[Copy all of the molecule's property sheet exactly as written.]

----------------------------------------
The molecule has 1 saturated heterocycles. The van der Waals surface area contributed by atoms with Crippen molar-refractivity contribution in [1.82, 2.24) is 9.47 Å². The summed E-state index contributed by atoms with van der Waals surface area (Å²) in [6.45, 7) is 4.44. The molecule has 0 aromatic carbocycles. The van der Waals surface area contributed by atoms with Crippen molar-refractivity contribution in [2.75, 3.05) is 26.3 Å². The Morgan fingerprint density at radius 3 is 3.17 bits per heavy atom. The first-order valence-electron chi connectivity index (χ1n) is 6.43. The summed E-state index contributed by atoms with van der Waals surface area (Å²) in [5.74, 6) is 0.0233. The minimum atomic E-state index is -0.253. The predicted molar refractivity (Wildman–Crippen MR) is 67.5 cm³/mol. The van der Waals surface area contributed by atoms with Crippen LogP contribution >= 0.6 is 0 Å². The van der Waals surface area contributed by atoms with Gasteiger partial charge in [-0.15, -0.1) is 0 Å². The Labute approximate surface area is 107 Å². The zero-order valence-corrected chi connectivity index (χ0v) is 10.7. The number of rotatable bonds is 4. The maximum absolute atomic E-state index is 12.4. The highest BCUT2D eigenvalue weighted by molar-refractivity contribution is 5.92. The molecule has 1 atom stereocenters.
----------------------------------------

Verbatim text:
The molecule has 1 saturated heterocycles. The van der Waals surface area contributed by atoms with Crippen molar-refractivity contribution in [1.82, 2.24) is 9.47 Å². The summed E-state index contributed by atoms with van der Waals surface area (Å²) in [6.45, 7) is 4.44. The molecule has 0 aromatic carbocycles. The van der Waals surface area contributed by atoms with Crippen molar-refractivity contribution in [2.75, 3.05) is 26.3 Å². The Morgan fingerprint density at radius 3 is 3.17 bits per heavy atom. The first-order valence-electron chi connectivity index (χ1n) is 6.43. The summed E-state index contributed by atoms with van der Waals surface area (Å²) in [5.74, 6) is 0.0233. The minimum atomic E-state index is -0.253. The predicted molar refractivity (Wildman–Crippen MR) is 67.5 cm³/mol. The van der Waals surface area contributed by atoms with Crippen LogP contribution >= 0.6 is 0 Å². The van der Waals surface area contributed by atoms with Gasteiger partial charge in [-0.15, -0.1) is 0 Å². The Labute approximate surface area is 107 Å². The zero-order valence-corrected chi connectivity index (χ0v) is 10.7. The number of rotatable bonds is 4. The maximum absolute atomic E-state index is 12.4. The highest BCUT2D eigenvalue weighted by molar-refractivity contribution is 5.92. The molecule has 1 atom stereocenters.